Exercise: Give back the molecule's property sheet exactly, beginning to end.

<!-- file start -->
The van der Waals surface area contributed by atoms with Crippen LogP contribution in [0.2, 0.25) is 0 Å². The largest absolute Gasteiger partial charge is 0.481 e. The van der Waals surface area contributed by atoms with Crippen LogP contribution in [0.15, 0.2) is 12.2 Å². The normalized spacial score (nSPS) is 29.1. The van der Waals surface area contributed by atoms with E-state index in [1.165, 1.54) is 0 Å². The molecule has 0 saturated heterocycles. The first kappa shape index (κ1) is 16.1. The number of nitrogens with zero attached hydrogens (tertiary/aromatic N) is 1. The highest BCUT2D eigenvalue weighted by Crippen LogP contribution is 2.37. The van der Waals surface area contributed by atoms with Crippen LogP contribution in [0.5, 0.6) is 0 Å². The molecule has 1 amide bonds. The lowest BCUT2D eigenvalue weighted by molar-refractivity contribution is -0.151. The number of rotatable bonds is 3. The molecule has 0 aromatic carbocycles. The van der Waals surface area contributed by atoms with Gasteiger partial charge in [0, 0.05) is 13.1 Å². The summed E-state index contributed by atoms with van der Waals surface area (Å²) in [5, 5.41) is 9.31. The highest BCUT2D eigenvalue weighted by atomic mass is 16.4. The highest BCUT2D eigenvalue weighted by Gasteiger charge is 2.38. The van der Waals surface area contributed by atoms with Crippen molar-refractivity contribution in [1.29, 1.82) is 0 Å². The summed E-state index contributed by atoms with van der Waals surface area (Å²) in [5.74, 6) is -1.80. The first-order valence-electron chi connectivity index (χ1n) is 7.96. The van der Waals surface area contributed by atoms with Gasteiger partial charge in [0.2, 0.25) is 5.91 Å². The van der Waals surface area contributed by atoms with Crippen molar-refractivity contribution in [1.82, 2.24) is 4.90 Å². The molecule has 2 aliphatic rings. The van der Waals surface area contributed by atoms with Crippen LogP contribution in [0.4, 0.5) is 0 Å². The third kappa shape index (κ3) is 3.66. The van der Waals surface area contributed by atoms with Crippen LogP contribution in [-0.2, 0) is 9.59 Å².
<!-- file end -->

The van der Waals surface area contributed by atoms with Crippen LogP contribution in [0.2, 0.25) is 0 Å². The largest absolute Gasteiger partial charge is 0.481 e. The van der Waals surface area contributed by atoms with Crippen LogP contribution in [0.15, 0.2) is 12.2 Å². The normalized spacial score (nSPS) is 29.1. The van der Waals surface area contributed by atoms with E-state index in [1.165, 1.54) is 0 Å². The molecule has 0 saturated heterocycles. The first kappa shape index (κ1) is 16.1. The number of nitrogens with zero attached hydrogens (tertiary/aromatic N) is 1. The highest BCUT2D eigenvalue weighted by Crippen LogP contribution is 2.37. The van der Waals surface area contributed by atoms with Crippen LogP contribution in [0.5, 0.6) is 0 Å². The molecule has 1 amide bonds. The lowest BCUT2D eigenvalue weighted by molar-refractivity contribution is -0.151. The number of rotatable bonds is 3. The molecule has 0 aromatic carbocycles. The van der Waals surface area contributed by atoms with Gasteiger partial charge in [0, 0.05) is 13.1 Å². The summed E-state index contributed by atoms with van der Waals surface area (Å²) in [5, 5.41) is 9.31. The highest BCUT2D eigenvalue weighted by atomic mass is 16.4. The highest BCUT2D eigenvalue weighted by Gasteiger charge is 2.38. The van der Waals surface area contributed by atoms with Crippen molar-refractivity contribution in [1.29, 1.82) is 0 Å². The summed E-state index contributed by atoms with van der Waals surface area (Å²) in [5.74, 6) is -1.80. The first-order valence-electron chi connectivity index (χ1n) is 7.96. The van der Waals surface area contributed by atoms with Gasteiger partial charge in [0.2, 0.25) is 5.91 Å². The van der Waals surface area contributed by atoms with Crippen molar-refractivity contribution in [1.82, 2.24) is 4.90 Å². The molecule has 2 aliphatic rings. The van der Waals surface area contributed by atoms with Crippen LogP contribution in [0.4, 0.5) is 0 Å². The third kappa shape index (κ3) is 3.66. The van der Waals surface area contributed by atoms with Crippen LogP contribution in [-0.2, 0) is 9.59 Å².